Point one: a lot of "innovation" in pedagogy over the past couple of generations has been to move away from rote learning, or "drill and kill" - school needs to focus on being exciting, Real World applications etc. etc.
And to a certain extent, it does.
But there's some very well validated and replicated research into learning from psychology under the general heading of Cognitive Load Theory, which says that to teach students more advanced skills, one of the best things you can do is practice subskills to the point of automation, or "overlearning" as it's called in the literature. This is completely uncontroversial outside the modern, western classroom - musicians practice their scales, sportspeople practice ball control and the like, and martial artists spend hours practicing their Kata (or other names for "forms").
The idea is that for example to be able to solve the more advanced problem of computing 36x57, whether longhand or mentally, you need to be able to do 6x7 without "context switching" because you've run out of working memory. Similarly if you're working a word problem about the cost of tiles to lay a 6x7 tile patio at $12 a tile, then if 6x7 is overlearnt you're less likely to lose track of what you're meant to be doing in the first place because you're counting on your fingers or something. Another advantage of keeping the big picture in mind is that if you get a negative result due to a calculation error, that might ring some alarm bells.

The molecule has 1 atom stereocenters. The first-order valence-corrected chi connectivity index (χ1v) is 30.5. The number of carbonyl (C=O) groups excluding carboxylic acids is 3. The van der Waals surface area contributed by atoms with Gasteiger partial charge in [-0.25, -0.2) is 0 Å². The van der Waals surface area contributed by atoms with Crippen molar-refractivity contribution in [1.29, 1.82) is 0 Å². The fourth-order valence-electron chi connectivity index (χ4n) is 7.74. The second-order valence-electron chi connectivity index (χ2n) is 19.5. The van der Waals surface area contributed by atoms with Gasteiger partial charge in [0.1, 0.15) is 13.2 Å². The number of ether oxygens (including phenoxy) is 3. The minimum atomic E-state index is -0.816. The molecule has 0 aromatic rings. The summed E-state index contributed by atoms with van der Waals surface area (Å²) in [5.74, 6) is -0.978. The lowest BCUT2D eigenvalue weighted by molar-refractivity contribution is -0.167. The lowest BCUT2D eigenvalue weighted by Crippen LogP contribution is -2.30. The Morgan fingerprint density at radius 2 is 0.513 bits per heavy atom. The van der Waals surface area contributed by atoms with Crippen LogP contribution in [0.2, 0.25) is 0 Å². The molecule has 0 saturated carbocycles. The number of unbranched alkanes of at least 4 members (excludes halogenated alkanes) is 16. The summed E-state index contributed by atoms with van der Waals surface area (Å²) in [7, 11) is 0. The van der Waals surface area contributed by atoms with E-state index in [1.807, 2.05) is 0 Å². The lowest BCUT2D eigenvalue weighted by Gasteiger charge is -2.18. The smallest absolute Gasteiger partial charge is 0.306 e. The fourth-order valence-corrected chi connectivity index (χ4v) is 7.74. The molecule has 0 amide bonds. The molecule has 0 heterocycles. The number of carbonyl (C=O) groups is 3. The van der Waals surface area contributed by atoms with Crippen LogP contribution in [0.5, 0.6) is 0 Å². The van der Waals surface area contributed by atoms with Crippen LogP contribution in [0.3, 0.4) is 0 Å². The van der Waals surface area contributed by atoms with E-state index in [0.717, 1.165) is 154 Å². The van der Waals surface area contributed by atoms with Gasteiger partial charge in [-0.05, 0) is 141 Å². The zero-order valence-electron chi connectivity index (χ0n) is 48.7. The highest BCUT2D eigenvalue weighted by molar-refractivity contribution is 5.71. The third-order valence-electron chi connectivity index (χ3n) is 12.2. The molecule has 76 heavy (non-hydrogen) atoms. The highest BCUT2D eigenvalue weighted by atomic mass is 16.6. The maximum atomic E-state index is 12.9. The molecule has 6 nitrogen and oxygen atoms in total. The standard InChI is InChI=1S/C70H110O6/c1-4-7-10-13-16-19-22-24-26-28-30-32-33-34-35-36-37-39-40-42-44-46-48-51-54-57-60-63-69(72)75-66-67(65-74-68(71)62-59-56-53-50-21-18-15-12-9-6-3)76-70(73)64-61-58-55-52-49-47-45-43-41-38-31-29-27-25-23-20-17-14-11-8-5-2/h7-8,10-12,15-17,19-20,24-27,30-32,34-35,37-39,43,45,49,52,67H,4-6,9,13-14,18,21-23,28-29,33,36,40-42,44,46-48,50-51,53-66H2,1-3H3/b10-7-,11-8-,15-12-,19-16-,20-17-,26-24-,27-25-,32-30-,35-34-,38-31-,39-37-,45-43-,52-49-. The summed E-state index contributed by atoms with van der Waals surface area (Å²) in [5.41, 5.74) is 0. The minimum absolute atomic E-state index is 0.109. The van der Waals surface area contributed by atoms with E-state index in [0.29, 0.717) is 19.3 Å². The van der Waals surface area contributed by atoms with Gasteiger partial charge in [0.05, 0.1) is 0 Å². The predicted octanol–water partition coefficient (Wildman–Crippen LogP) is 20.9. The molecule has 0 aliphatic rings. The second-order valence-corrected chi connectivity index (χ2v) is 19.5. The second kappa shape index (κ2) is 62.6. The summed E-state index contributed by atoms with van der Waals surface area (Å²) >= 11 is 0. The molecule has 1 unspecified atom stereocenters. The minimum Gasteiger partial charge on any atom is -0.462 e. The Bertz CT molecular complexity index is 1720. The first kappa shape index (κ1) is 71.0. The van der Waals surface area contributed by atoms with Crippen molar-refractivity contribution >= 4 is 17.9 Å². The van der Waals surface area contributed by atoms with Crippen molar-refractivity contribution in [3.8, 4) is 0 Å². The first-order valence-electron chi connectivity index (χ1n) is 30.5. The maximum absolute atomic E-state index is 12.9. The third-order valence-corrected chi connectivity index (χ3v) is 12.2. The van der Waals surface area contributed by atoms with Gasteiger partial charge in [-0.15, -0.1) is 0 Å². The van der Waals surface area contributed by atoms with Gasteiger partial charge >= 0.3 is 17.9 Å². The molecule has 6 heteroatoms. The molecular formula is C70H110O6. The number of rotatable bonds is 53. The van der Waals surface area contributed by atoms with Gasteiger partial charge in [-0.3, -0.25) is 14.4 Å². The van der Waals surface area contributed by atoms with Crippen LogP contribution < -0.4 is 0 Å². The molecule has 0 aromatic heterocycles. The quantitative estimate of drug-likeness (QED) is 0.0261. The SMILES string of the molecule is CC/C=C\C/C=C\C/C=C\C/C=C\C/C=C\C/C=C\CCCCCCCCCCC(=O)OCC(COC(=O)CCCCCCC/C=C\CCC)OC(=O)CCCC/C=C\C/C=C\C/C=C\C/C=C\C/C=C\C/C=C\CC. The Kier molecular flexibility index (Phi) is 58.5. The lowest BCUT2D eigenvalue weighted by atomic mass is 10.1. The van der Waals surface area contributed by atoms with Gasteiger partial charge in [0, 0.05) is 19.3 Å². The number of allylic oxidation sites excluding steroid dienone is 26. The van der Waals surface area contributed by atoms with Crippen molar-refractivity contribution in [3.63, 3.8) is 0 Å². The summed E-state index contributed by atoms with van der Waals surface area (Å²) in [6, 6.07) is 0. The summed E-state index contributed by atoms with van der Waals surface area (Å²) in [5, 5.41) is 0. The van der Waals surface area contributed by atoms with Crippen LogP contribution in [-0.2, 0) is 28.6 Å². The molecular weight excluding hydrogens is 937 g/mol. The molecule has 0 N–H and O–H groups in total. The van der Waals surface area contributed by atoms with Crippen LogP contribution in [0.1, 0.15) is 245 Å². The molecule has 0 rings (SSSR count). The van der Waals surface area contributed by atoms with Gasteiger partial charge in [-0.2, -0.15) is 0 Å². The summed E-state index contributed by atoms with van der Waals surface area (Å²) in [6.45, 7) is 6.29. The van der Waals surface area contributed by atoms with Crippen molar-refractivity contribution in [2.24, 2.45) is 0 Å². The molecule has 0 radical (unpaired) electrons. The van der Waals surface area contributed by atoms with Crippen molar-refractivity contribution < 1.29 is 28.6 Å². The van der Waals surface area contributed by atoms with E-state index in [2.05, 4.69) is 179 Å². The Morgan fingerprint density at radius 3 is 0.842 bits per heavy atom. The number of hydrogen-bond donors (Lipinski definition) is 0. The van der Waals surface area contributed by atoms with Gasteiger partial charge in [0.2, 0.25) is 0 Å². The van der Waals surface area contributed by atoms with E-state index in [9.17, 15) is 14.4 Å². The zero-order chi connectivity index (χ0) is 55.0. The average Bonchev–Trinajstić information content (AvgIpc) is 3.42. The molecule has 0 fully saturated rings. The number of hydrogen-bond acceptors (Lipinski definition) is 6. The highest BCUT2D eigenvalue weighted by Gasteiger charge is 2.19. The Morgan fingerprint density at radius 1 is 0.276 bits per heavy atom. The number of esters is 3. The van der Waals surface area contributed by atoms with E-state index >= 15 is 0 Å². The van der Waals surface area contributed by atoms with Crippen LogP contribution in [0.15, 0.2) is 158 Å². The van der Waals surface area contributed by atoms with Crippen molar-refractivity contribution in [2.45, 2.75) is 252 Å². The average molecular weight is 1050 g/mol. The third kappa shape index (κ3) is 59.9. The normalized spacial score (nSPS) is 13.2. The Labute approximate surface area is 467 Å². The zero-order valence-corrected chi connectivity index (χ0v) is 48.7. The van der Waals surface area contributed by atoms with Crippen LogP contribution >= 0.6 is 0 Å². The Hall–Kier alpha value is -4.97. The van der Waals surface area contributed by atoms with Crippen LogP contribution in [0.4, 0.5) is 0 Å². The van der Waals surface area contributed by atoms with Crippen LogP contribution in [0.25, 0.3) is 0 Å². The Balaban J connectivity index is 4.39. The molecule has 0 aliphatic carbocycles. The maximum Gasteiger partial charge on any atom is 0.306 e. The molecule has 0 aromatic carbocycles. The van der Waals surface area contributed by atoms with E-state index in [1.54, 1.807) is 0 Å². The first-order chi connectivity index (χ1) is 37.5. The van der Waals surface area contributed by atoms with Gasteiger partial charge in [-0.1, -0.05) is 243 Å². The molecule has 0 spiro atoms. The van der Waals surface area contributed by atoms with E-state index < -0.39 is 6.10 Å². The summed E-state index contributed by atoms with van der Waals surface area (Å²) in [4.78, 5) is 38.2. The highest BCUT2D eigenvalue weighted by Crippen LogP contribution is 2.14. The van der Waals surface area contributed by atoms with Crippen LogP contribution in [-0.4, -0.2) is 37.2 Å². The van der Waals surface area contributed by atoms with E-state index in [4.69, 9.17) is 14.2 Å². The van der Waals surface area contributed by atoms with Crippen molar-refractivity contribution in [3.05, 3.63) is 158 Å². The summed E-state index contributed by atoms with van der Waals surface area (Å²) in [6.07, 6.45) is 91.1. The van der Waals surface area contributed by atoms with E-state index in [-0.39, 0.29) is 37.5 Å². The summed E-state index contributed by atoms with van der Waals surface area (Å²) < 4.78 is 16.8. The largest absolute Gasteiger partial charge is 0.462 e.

When you encounter something like 12x + 17 = 21 for the first time, it's hard enough figuring out what "x" means and how you need to isolate it; it's just that bit easier if once you've decided to go for a subtraction, your brain isn't too taxed by calculating 21-17 while hanging on to that "x".
For the same reason, when you're trying to do partial fraction decomposition to deal with a certain kind of integral, you really don't want to be expending mental effort on subproblems like a(b+c)=ab+ac or whether a/b + a/c = a/(b+c) or not.
So if the destination is being able to solve advanced integrals, or whichever flavor of "higher order skills" is in fashion this month, then the best path there in my opinion is to make sure the fundamentals are absolutely solid. If you can't do 11x12-36 in your head without going red in the face, then you absolutely do need to practice your arithmetic first. Times tables, number bonds and so on - these things were all added to the curriculum at some point for a reason, and for all the faults of Common Core or "back to basics" type approaches, a lot of this stuff in math is actually doing work for you.